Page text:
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Bad Parenting Moments: January 2013

Thursday, January 31, 2013

Cabin Fever, A New England Transplant's Winter Manifesto

Four score and 20 days ago, I went outside.

By New England standards, this has been a fairly mild winter. However, I am still growing winter legs from the amphibious like stumps that were buried under my west coast DNA. Well into our fourth winter in Vermont and my favorite part of the season is its late-March or early-April death.

The children are a split. Two born in Los Angeles; two born in Vermont. Two who constantly ask when we are returning to Universal Studios; two who eat blocks of cheddar cheese and beat our fence with homemade clubs fashioned out of the branches of fallen tree limbs.

The closest to winter I ever experienced as a child was while briefly living in Virginia. I remember thinking that the best part of the season was that the stash of chocolate I hid in my coat never melted. As far as I can tell, this may still be the best part of this season. Cold chocolate and laundry that can sit and sit and sit in washing machines without mildewing. Winter "magic".

I'd like to say that moving to a state that wears winter like a bear wears its full coat in...well, winter would be just the toss into the deep end of the pool this seasonally challenged mother needed. Unfortunately, I'm stubborn when it comes to frostbite and buying a $22 pair of socks. Also, I am too short to pull off the snow bunny look. Snow Oompa Loompa? ON IT.

We have lived here since the eldest was 2. She is currently bounding toward 7, and despite my winter troll-like tendencies, has started to develop an appreciation for winter. She no longer cries when placed in the snow. Every snowman, woman and child on our property was made by her as I watched from the window with my coffee, occasionally tossing carrots, hats, gloves, scarves and thumbs up of praise out of the back door. She is ice skating, cross country skiing and participating in a Winter Survival course through our local Recreation and Parks Department. Through her, I've learned that, apparently, winter survival is not sitting at a ski lodge drinking hot toddies while watching snow people throw themselves down hills on metal shoe boats. Who knew?

She wears each new bump, lump and bruise as a badge of winter awesome and her rosy cheeks shine like a beacon of hope making me think that maybe this winter thing isn't so bad. Maybe, just maybe, I can learn to love this season. Then, I step outside to draw a deep breath of fresh air and my lungs crystallize and the eyelashes that I bothered putting mascara on, crack and break into a million pieces; falling like black snow toward my already frozen in place feet.

My snow boots say Joan of Arc, but, my heart says pink, lawn flamingos. In between my boots and heart, I have several, small people hanging from my limbs asking why I keep looking online at the condo market in Palm Springs.

One child's love of winter developing. 3 more to go. This may be more painful than potty training, but, with luck and lots of practice, the snow people I one day watch from the roar of the lodge lounge fire, throwing themselves down the mountain, just may be my own.

My yard. My Flamingos. Everyone's reminder that I'm classy and, "not from 'round these parts."

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Sunday, January 27, 2013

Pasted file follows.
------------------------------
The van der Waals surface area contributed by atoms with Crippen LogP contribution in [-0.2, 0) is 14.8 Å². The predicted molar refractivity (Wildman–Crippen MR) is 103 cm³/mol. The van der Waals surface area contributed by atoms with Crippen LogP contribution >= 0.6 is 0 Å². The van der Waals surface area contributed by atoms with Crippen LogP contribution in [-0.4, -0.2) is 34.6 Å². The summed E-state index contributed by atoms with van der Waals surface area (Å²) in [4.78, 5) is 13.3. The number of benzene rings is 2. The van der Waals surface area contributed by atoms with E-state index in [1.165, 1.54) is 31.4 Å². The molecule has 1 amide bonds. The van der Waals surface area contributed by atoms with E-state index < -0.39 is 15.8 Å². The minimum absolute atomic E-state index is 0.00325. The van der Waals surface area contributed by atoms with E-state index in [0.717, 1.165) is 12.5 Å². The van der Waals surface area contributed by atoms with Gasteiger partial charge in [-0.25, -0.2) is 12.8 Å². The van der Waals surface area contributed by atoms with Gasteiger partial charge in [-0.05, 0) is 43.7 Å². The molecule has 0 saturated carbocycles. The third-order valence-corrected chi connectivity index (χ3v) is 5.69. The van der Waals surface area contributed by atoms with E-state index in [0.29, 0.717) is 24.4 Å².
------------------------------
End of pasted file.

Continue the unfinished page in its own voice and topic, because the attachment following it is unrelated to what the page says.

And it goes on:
Pardon me, New York!/How My Shoes Tried To Kill Me.

Conductor, take me to the city! Please. I mean, if you don't mind.

As any former city dweller who goes suburban can tell you, you quickly forget your city-livin' skills. You get used to two-lane highways and knowing the names of your neighbors, the names of their children and the names of their children's children. Your rough city spots become soft and gracious. You begin allowing people to make ill-timed left hand turns realizing you aren't in any rush.

You forget how to navigate densely populated areas by foot. You encourage leisurely conversation. When you ask someone how they are, it's not a rhetorical question any longer. You talk about your city days as if reliving the walk on role you once had as a much hipper and younger version of yourself in your made for T.V. movie.

I went to the Big Apple on Thursday. Polka dotted bindle on my back. Green, hand-knit woolen mittens and orange wool hat complete with pom-pom and oversized knit flower. I dressed up by wearing a simple housedress and boots. I used a hair dryer. I USED A HAIR DRYER.

I went into the city alone, by commuter rail. I sat in silence with other passengers. I brought the biggest purse I could find because I hear that if you are in New York, you should make all bags as bulky and unmanageable as possible. I exited the train into Grand Central Station. The tiny, city heart trapped inside my now Vermont, suburban heart began to swell. It began to beat hard and fast. Was it love? Was it confusion? Was that a STARBUCKS?

I ordered my breve latte from a woman with a headset. "Venti Breve for BPM. That's a Venti Breve for BPM." I couldn't even see the barista from my place in line. Well, hot damn, I says as I slap my knee and bust out my banjo.

I had an appointment on Lexington. The city smelled like city. I deeply inhaled and then immediately regretted my decision as I was standing directly over a street grate. I began the trek. With each stride more confident, until the soles of my flat, new boots slid and I gracefully fell into a man walking in the opposite direction. No biggie. I'm a city girl today. City girls just keep going. "Thank you, sir! Sorry about that! New boots!" The look on his face was a mix of, "Lady, I don't give a shit!" and moderate amusement. He then said, "I like your hat." After a very genuine, "Thank you!" from me, I realized he was joking. City sarcasm! I forgot about you. Hi, old friend.

After a brisk mile point something, I saddled up to the breakfast bar and looked at my egg options. Poached, soft scrambled, over easy, over root vegetables, overwhelmingly expensive. "Yes. Hi there! Do you have a scramble yourself discount? Hello? Sir?"

Later, after lovely conversation, I headed toward my two hour and one-awkward-connection train back to Realityville. Walking swiftly. I was late. I was sure of myself. My city soul pounding the pavement with each click of my heel. My footsteps chanting, "I'm back. I'm back. I'm back. The city girl is back." and then, I fell; four times between Lexington and 21st and Lexington and 42nd.